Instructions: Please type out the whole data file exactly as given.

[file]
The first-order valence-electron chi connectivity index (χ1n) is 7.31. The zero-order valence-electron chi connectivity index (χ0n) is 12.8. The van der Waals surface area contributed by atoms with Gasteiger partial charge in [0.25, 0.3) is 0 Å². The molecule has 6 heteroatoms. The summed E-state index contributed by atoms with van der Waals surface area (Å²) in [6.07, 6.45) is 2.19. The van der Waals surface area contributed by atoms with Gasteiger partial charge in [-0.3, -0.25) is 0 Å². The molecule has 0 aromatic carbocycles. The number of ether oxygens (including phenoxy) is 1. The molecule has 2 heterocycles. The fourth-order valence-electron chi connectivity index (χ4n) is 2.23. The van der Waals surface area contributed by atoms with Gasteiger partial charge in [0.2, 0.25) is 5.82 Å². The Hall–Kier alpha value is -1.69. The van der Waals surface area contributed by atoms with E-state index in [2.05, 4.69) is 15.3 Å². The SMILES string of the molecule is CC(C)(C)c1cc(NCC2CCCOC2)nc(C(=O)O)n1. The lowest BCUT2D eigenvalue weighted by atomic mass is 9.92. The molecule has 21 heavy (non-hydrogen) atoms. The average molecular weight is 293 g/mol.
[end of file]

The first-order valence-electron chi connectivity index (χ1n) is 7.31. The zero-order valence-electron chi connectivity index (χ0n) is 12.8. The van der Waals surface area contributed by atoms with Gasteiger partial charge in [0.25, 0.3) is 0 Å². The molecule has 6 heteroatoms. The summed E-state index contributed by atoms with van der Waals surface area (Å²) in [6.07, 6.45) is 2.19. The van der Waals surface area contributed by atoms with Gasteiger partial charge in [-0.3, -0.25) is 0 Å². The molecule has 0 aromatic carbocycles. The number of ether oxygens (including phenoxy) is 1. The molecule has 2 heterocycles. The fourth-order valence-electron chi connectivity index (χ4n) is 2.23. The van der Waals surface area contributed by atoms with Gasteiger partial charge in [0.2, 0.25) is 5.82 Å². The Hall–Kier alpha value is -1.69. The van der Waals surface area contributed by atoms with E-state index in [2.05, 4.69) is 15.3 Å². The SMILES string of the molecule is CC(C)(C)c1cc(NCC2CCCOC2)nc(C(=O)O)n1. The lowest BCUT2D eigenvalue weighted by atomic mass is 9.92. The molecule has 21 heavy (non-hydrogen) atoms. The average molecular weight is 293 g/mol.